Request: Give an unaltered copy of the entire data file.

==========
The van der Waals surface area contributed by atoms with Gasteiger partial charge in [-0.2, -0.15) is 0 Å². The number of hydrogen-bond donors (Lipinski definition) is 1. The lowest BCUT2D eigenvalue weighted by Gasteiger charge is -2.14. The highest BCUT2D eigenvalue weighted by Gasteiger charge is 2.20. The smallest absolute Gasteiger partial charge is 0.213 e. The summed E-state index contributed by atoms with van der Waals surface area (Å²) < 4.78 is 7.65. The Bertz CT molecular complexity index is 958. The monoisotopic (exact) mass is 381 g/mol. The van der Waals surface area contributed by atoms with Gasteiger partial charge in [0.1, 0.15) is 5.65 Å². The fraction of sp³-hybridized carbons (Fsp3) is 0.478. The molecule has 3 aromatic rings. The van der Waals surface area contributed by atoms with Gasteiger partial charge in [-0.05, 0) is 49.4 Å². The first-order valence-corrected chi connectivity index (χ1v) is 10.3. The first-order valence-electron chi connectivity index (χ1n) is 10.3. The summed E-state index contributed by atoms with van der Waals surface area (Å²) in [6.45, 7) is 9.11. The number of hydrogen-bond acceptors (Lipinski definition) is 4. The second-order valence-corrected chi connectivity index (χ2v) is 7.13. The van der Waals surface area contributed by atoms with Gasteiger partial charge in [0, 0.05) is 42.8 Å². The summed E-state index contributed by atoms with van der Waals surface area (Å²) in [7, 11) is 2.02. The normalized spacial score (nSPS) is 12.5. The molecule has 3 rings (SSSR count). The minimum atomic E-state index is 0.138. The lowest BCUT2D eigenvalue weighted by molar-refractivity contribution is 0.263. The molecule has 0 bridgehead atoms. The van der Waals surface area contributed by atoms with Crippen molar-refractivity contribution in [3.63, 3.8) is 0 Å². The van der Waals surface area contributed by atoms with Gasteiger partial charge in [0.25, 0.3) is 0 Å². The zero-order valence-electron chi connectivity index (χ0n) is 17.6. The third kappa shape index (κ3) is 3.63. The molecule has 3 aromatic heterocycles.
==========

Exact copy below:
The van der Waals surface area contributed by atoms with Gasteiger partial charge in [-0.2, -0.15) is 0 Å². The number of hydrogen-bond donors (Lipinski definition) is 1. The lowest BCUT2D eigenvalue weighted by Gasteiger charge is -2.14. The highest BCUT2D eigenvalue weighted by Gasteiger charge is 2.20. The smallest absolute Gasteiger partial charge is 0.213 e. The summed E-state index contributed by atoms with van der Waals surface area (Å²) < 4.78 is 7.65. The Bertz CT molecular complexity index is 958. The monoisotopic (exact) mass is 381 g/mol. The van der Waals surface area contributed by atoms with Gasteiger partial charge in [0.1, 0.15) is 5.65 Å². The fraction of sp³-hybridized carbons (Fsp3) is 0.478. The molecule has 3 aromatic rings. The van der Waals surface area contributed by atoms with Gasteiger partial charge in [-0.05, 0) is 49.4 Å². The first-order valence-corrected chi connectivity index (χ1v) is 10.3. The first-order valence-electron chi connectivity index (χ1n) is 10.3. The summed E-state index contributed by atoms with van der Waals surface area (Å²) in [6.45, 7) is 9.11. The number of hydrogen-bond acceptors (Lipinski definition) is 4. The second-order valence-corrected chi connectivity index (χ2v) is 7.13. The van der Waals surface area contributed by atoms with Gasteiger partial charge in [0, 0.05) is 42.8 Å². The summed E-state index contributed by atoms with van der Waals surface area (Å²) in [7, 11) is 2.02. The normalized spacial score (nSPS) is 12.5. The molecule has 3 rings (SSSR count). The minimum atomic E-state index is 0.138. The lowest BCUT2D eigenvalue weighted by molar-refractivity contribution is 0.263. The molecule has 0 bridgehead atoms. The van der Waals surface area contributed by atoms with Crippen molar-refractivity contribution in [3.63, 3.8) is 0 Å². The van der Waals surface area contributed by atoms with Gasteiger partial charge in [0.25, 0.3) is 0 Å². The zero-order valence-electron chi connectivity index (χ0n) is 17.6. The third kappa shape index (κ3) is 3.63. The molecule has 3 aromatic heterocycles.